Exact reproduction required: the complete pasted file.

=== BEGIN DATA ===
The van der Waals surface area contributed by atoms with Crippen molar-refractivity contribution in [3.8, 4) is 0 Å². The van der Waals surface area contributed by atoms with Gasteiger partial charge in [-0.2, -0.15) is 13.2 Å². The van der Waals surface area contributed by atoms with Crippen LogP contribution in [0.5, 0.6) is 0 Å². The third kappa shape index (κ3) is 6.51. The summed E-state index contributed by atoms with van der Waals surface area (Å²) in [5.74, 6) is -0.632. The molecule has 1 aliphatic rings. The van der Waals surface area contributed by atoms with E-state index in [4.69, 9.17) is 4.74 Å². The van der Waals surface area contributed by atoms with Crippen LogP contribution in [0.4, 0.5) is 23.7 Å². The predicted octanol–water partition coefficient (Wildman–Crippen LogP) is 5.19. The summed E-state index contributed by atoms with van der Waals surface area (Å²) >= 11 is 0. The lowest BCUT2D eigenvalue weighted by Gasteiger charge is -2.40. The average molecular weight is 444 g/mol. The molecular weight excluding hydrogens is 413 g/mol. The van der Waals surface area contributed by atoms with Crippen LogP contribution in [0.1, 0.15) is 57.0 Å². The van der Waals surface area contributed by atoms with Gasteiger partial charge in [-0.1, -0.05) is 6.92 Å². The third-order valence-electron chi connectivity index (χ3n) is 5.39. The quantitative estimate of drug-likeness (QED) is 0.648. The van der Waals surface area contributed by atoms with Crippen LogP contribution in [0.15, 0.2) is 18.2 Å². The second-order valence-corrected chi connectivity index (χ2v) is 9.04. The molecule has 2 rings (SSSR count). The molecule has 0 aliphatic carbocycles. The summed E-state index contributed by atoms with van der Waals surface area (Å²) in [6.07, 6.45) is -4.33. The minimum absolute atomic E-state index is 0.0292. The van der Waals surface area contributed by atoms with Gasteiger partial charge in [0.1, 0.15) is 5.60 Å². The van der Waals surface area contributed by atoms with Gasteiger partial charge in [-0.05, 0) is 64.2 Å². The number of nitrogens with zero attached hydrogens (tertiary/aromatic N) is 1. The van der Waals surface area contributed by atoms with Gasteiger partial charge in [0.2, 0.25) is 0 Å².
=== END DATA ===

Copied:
The van der Waals surface area contributed by atoms with Crippen molar-refractivity contribution in [3.8, 4) is 0 Å². The van der Waals surface area contributed by atoms with Gasteiger partial charge in [-0.2, -0.15) is 13.2 Å². The van der Waals surface area contributed by atoms with Crippen LogP contribution in [0.5, 0.6) is 0 Å². The third kappa shape index (κ3) is 6.51. The summed E-state index contributed by atoms with van der Waals surface area (Å²) in [5.74, 6) is -0.632. The molecule has 1 aliphatic rings. The van der Waals surface area contributed by atoms with E-state index in [4.69, 9.17) is 4.74 Å². The van der Waals surface area contributed by atoms with Crippen LogP contribution in [0.4, 0.5) is 23.7 Å². The predicted octanol–water partition coefficient (Wildman–Crippen LogP) is 5.19. The summed E-state index contributed by atoms with van der Waals surface area (Å²) >= 11 is 0. The lowest BCUT2D eigenvalue weighted by Gasteiger charge is -2.40. The average molecular weight is 444 g/mol. The molecular weight excluding hydrogens is 413 g/mol. The van der Waals surface area contributed by atoms with Crippen LogP contribution in [0.1, 0.15) is 57.0 Å². The van der Waals surface area contributed by atoms with Gasteiger partial charge in [-0.1, -0.05) is 6.92 Å². The third-order valence-electron chi connectivity index (χ3n) is 5.39. The quantitative estimate of drug-likeness (QED) is 0.648. The van der Waals surface area contributed by atoms with Crippen LogP contribution in [0.15, 0.2) is 18.2 Å². The second-order valence-corrected chi connectivity index (χ2v) is 9.04. The molecule has 2 rings (SSSR count). The molecule has 0 aliphatic carbocycles. The summed E-state index contributed by atoms with van der Waals surface area (Å²) in [6.07, 6.45) is -4.33. The minimum absolute atomic E-state index is 0.0292. The van der Waals surface area contributed by atoms with Gasteiger partial charge in [0.1, 0.15) is 5.60 Å². The van der Waals surface area contributed by atoms with Gasteiger partial charge in [-0.05, 0) is 64.2 Å². The number of nitrogens with zero attached hydrogens (tertiary/aromatic N) is 1. The van der Waals surface area contributed by atoms with Gasteiger partial charge in [0.2, 0.25) is 0 Å².